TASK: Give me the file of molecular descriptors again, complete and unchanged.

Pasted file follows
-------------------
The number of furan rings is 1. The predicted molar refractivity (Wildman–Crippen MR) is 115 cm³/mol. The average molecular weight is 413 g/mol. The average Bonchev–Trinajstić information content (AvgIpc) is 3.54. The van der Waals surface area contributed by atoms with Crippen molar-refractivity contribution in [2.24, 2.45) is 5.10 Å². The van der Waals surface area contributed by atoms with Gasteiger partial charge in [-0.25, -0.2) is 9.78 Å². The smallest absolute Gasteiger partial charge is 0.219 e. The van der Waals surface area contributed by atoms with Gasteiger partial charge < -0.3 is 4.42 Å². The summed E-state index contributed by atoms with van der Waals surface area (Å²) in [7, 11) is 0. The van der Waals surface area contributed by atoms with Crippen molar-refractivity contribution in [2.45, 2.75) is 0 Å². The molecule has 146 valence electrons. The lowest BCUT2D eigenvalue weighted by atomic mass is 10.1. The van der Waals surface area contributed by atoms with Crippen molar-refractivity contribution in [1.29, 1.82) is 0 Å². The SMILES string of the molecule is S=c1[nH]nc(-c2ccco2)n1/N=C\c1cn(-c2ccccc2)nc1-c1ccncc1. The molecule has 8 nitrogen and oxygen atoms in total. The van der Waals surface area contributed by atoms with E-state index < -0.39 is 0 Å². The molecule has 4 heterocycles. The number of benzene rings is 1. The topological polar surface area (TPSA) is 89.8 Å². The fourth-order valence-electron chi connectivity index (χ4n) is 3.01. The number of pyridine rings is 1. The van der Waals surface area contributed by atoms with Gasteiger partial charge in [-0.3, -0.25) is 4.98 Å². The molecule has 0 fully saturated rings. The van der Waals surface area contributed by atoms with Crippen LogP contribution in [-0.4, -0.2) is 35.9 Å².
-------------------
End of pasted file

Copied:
The number of furan rings is 1. The predicted molar refractivity (Wildman–Crippen MR) is 115 cm³/mol. The average molecular weight is 413 g/mol. The average Bonchev–Trinajstić information content (AvgIpc) is 3.54. The van der Waals surface area contributed by atoms with Crippen molar-refractivity contribution in [2.24, 2.45) is 5.10 Å². The van der Waals surface area contributed by atoms with Gasteiger partial charge in [-0.25, -0.2) is 9.78 Å². The smallest absolute Gasteiger partial charge is 0.219 e. The van der Waals surface area contributed by atoms with Gasteiger partial charge < -0.3 is 4.42 Å². The summed E-state index contributed by atoms with van der Waals surface area (Å²) in [7, 11) is 0. The van der Waals surface area contributed by atoms with Crippen molar-refractivity contribution in [2.45, 2.75) is 0 Å². The molecule has 146 valence electrons. The lowest BCUT2D eigenvalue weighted by atomic mass is 10.1. The van der Waals surface area contributed by atoms with Crippen molar-refractivity contribution in [1.29, 1.82) is 0 Å². The SMILES string of the molecule is S=c1[nH]nc(-c2ccco2)n1/N=C\c1cn(-c2ccccc2)nc1-c1ccncc1. The molecule has 8 nitrogen and oxygen atoms in total. The van der Waals surface area contributed by atoms with E-state index < -0.39 is 0 Å². The molecule has 4 heterocycles. The number of benzene rings is 1. The topological polar surface area (TPSA) is 89.8 Å². The fourth-order valence-electron chi connectivity index (χ4n) is 3.01. The number of pyridine rings is 1. The van der Waals surface area contributed by atoms with Gasteiger partial charge in [-0.3, -0.25) is 4.98 Å². The molecule has 0 fully saturated rings. The van der Waals surface area contributed by atoms with Crippen LogP contribution in [-0.4, -0.2) is 35.9 Å².